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by Ian Tartt

 

Money is used by so many people and affects so many areas of our lives, but what exactly is money? Where does it come from, how does it get its value, and are there better options than what we have now?

Simply put, money is a means by which two or more individuals can trade with each other and acts as a proof of value for such trade. But before we continue, let’s look at how trade has evolved over time, beginning with barter. Barter, the purest form of trade, involves trading one good directly for another (ie trading a bucket of milk for a dozen eggs). This works, but it’s clumsy in many ways. For one thing, barter can involve goods of all shapes, sizes, and weights; it’s difficult and awkward to carry or drag around such objects. And what if something happened to them? Many types of goods are fragile or could go bad over time, which further limits their usefulness for trade.

The drawbacks of barter caused people to look for alternative ways of trading with each other. This is where money comes in. As mentioned previously, money is designed to facilitate trade between and act as proof of value for two or more individuals. While most modern forms of money are issued and controlled by a government-run central bank, this is not the only way in which money can be created or used. Anything that people are willing to accept as money can be used as such. Despite this, not all money is created equal.

What are some qualities of good money? Well, we’ve looked at some problems resulting from barter in a previous paragraph, and by flipping them around, we can turn them into qualities of good money. Good money should be fairly lightweight so it can be easily carried around. It should be durable so it retains its value over time and is resistant to being damaged or destroyed. Being made of scarce materials, so that its natural value is high and remains as such, is another important characteristic of good money.

Historically, many different objects have been used as money, including tobacco leaves and seashells. Whenever people were allowed to choose what they wanted to use as money, however, precious metals such as gold and silver tended to be their preferences. Both satisfied all the previous characteristics of good money, which is why many different cultures and societies used them, and why they continued to be used as money in the US until relatively recently. This is known as commodity money because the money is made of a valuable commodity.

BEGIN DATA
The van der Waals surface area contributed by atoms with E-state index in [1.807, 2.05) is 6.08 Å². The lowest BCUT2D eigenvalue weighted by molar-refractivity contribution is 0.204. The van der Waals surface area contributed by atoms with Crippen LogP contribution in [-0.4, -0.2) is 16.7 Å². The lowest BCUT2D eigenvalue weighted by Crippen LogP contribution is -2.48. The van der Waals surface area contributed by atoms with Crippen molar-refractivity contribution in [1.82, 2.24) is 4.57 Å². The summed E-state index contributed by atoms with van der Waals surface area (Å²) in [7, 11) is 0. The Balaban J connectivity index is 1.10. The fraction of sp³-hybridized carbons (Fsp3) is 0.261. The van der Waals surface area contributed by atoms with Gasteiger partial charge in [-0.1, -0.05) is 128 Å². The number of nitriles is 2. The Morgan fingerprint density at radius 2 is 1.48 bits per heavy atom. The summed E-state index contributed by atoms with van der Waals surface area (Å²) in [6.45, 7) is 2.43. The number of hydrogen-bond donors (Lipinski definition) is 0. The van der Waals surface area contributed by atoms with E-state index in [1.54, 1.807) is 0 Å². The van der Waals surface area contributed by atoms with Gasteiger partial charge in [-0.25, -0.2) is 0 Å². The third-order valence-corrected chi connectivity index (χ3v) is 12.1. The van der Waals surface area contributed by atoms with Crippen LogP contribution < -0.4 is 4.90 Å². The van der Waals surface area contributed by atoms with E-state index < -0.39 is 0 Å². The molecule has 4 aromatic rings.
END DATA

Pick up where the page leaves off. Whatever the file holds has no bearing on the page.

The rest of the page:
Over time, there were changes in how money was used. People began to deposit their precious metals in banks, and in return they’d get receipts verifying their deposits. When they wanted to withdraw their money, they’d hand in the receipts and get their money back. It wasn’t long before the receipts began to be used as money. Because there were valuable commodities backing up the receipts, it was easier to use the receipts than to carry around metals or deposit/withdraw them as needed. This type of system in which the money is backed by a valuable commodity is called hard money.

Eventually, and usually at the point of a sword by decree of a political ruler, both commodity and hard money began to be replaced by fiat currency. Instead of being made from or backed by a valuable commodity, fiat currency has “value” simply because the government says it does. Usually accompanying a fiat currency system are legal tender laws designed to prevent people from using alternative currencies. This is necessary for a fiat currency system because, given the choice between money with a great deal of purchasing power and which retains its value over time or money with little purchasing power and which loses value over time, most people would gladly choose the former.

Let’s talk about inflation for a bit. When most people think inflation, they think of it as the increase in prices of goods and services. While this is an effect of inflation, actual inflation is the increase in the supply of money. The law of supply and demand tells us that when the supply of a good increases while demand remains constant, the value of that good falls. This applies to money as well. If the money supply is increased, the purchasing power of each unit of money decreases. As a result of the decline in purchasing power, prices increase. Here’s an analogy that may be helpful: if you have workers who can each lift four hundred pounds, you’ll only need ten of them to lift an object that weighs four thousand pounds. If you have workers who can each lift two hundred pounds, you’ll need twenty of them to lift that same object. So it goes with money.